Lowell is a city in Middlesex County, Massachusetts, in the United States. With an estimated 2014 population of 109,945.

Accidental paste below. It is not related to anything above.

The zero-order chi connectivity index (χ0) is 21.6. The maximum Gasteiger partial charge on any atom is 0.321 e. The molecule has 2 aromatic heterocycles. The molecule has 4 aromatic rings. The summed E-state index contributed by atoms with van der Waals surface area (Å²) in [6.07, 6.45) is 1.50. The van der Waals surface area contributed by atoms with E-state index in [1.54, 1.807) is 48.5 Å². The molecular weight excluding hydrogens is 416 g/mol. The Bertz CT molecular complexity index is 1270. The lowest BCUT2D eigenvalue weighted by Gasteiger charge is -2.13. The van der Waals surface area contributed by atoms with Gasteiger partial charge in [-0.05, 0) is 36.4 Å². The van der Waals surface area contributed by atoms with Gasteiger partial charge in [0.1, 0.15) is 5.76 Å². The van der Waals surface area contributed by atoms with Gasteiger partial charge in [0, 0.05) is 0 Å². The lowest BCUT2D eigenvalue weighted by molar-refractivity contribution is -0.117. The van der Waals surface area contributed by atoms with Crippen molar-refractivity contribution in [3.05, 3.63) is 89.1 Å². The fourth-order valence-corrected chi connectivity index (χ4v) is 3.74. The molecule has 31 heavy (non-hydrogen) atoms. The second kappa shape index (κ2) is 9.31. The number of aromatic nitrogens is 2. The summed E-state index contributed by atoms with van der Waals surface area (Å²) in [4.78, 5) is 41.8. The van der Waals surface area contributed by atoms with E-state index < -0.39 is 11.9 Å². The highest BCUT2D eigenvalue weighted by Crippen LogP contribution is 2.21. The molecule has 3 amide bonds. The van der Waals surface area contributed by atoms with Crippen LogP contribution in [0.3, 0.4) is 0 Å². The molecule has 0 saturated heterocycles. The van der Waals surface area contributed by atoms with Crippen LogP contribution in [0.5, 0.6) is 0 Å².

Founded in the 1820s as a planned manufacturing center for textiles, Lowell is located along the rapids of the Merrimack River, 25 miles northwest of Boston in what was once the farming community of East Chelmsford, Massachusetts. The so-called Boston Associates, including Nathan Appleton and Patrick Tracy Jackson of the Boston Manufacturing Company, named the new mill town after their visionary leader, Francis Cabot Lowell, who had died five years before its 1823 incorporation. As Lowell's population grew, it acquired more land from neighboring towns, and diversified into a full-fledged urban center.By the 1850s, Lowell had the largest industrial complex in the United States. The textile industry wove cotton produced in the South. In 1860, there were more cotton spindles in Lowell than in all eleven states combined that would form the Confederacy.Incorporated in 1826, Lowell became known as the cradle of the American Industrial Revolution, and many of the city's historic sites have been preserved by the National Park Service.